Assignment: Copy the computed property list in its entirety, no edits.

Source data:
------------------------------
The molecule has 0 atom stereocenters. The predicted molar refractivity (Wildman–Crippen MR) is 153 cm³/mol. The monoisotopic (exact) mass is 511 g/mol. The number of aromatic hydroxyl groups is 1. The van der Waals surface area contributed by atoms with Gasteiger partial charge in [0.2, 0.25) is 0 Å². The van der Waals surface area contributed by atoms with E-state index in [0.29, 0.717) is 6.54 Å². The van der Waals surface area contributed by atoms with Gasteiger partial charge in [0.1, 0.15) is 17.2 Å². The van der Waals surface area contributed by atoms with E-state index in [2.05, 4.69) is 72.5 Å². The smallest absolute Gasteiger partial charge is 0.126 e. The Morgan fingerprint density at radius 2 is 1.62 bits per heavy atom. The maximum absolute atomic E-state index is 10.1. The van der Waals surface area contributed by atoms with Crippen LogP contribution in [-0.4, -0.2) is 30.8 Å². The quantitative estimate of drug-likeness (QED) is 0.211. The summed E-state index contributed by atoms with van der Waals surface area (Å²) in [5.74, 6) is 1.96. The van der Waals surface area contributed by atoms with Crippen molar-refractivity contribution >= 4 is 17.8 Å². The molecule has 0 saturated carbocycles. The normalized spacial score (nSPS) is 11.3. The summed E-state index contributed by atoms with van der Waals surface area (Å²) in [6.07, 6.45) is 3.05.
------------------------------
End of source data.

The molecule has 0 atom stereocenters. The predicted molar refractivity (Wildman–Crippen MR) is 153 cm³/mol. The monoisotopic (exact) mass is 511 g/mol. The number of aromatic hydroxyl groups is 1. The van der Waals surface area contributed by atoms with Gasteiger partial charge in [0.2, 0.25) is 0 Å². The van der Waals surface area contributed by atoms with E-state index in [0.29, 0.717) is 6.54 Å². The van der Waals surface area contributed by atoms with Gasteiger partial charge in [0.1, 0.15) is 17.2 Å². The van der Waals surface area contributed by atoms with E-state index in [2.05, 4.69) is 72.5 Å². The smallest absolute Gasteiger partial charge is 0.126 e. The Morgan fingerprint density at radius 2 is 1.62 bits per heavy atom. The maximum absolute atomic E-state index is 10.1. The van der Waals surface area contributed by atoms with Crippen LogP contribution in [-0.4, -0.2) is 30.8 Å². The quantitative estimate of drug-likeness (QED) is 0.211. The summed E-state index contributed by atoms with van der Waals surface area (Å²) in [5.74, 6) is 1.96. The van der Waals surface area contributed by atoms with Crippen molar-refractivity contribution >= 4 is 17.8 Å². The molecule has 0 saturated carbocycles. The normalized spacial score (nSPS) is 11.3. The summed E-state index contributed by atoms with van der Waals surface area (Å²) in [6.07, 6.45) is 3.05.